Effect of body fat mass and nutritional status on 24-hour leptin profiles in ewes
This study was designed to determine the effect of feeding or fasting of fat or thin ewes on 24-h leptin profiles. Ewes were assigned, based on ultrasonic assessments of last-rib subcutaneous fat measurements, into fat (fat thickness > 1 cm; mean = 1.52 +/- 0.03 cm; range 1.14 to 2.18 cm) or thin (fat thickness < 1 cm; mean = 0.25 +/- 0.03 cm; range 0.03 to 0.84 cm) groups. Fat and thin ewes were then assigned to either fed or fasted (deprived of feed) groups consisting of five ewes per group. Thus, four groups existed and were designated as fat-fed, fat-fasted, thin-fed, and thin-fasted. Fed ewes had ad libitum access to feed throughout the study. Fasted ewes were prohibited access to feed beginning 48 h preceding the experiment. Plasma samples were collected for leptin analysis from ewes every 15 min for 24 h beginning 48 h after the initiation of feed restriction or the congruent interval in fed ewes. Data were subjected to CLUSTER pulse analysis procedures. Profiles of plasma concentrations of leptin were episodic in nature and did not differ in a diurnal manner. Fed ewes had greater mean concentrations of leptin, area under the curve, number of peaks, peak height, peak nadir, and a shorter interval between peaks than fasted ewes (P < or = 0.05). Fat ewes had greater mean concentrations of leptin, area under the curve, number of peaks, peak height, peak nadir, and a shorter interval between peaks than thin ewes (P < 0.02). There also was a tendency for a body condition x treatment interaction for number of peaks (P = 0.073) and interval between peaks (P = 0.056). These results provide evidence that plasma concentrations of leptin are episodic in nature and are influenced by nutritive state and fat thickness over the ribs, but display no circadian variation.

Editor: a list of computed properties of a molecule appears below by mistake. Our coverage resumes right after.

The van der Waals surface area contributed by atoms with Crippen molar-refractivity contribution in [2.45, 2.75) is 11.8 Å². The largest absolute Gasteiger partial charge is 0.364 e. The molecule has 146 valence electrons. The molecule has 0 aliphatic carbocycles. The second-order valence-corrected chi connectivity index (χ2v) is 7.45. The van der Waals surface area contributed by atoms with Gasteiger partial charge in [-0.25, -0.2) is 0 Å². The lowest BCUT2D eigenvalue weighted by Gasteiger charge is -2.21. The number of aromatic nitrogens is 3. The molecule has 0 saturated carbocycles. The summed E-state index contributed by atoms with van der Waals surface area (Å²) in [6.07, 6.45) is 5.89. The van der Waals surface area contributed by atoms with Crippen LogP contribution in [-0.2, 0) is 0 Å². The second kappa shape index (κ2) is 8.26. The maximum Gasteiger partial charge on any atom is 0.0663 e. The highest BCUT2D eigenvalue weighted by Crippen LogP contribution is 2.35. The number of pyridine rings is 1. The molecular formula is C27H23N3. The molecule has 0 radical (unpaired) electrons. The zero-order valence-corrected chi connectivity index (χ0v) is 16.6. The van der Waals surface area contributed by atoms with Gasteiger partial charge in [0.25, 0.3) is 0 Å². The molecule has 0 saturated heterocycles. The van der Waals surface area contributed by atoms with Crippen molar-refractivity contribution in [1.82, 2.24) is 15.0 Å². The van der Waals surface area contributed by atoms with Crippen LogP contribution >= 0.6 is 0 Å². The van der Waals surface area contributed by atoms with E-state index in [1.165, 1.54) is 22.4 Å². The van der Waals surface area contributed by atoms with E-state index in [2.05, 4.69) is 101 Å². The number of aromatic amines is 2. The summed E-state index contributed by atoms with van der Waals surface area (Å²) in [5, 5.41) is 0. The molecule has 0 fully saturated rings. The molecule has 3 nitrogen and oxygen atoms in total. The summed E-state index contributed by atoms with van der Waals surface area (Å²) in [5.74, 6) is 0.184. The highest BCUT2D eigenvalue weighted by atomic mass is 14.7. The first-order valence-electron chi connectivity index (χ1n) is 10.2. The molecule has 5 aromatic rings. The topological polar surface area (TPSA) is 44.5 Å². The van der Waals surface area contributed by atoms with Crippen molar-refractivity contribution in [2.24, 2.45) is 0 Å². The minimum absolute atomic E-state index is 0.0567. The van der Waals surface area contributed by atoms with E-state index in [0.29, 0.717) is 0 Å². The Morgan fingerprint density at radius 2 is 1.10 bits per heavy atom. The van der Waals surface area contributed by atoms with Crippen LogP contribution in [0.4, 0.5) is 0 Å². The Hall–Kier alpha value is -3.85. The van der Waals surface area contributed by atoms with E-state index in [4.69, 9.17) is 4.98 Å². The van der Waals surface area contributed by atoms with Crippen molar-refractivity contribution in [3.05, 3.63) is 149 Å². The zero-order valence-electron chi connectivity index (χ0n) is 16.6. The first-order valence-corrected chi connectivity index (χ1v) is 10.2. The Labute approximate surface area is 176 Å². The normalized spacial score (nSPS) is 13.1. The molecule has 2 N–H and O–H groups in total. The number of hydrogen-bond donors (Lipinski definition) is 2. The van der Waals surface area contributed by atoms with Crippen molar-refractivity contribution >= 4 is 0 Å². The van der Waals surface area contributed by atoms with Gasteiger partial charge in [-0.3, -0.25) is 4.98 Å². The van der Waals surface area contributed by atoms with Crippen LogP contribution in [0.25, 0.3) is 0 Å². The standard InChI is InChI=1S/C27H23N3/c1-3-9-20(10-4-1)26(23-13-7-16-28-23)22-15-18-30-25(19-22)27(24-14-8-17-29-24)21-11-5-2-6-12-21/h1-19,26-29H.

J A. Daniel, Brian K. Whitlock, J A. Baker, B Steele, C D. Morrison, D H. Keisler, and J L. Sartin. "Effect of body fat mass and nutritional status on 24-hour leptin profiles in ewes" Journal of Animal Science 80.4 (2002): 1083-1089.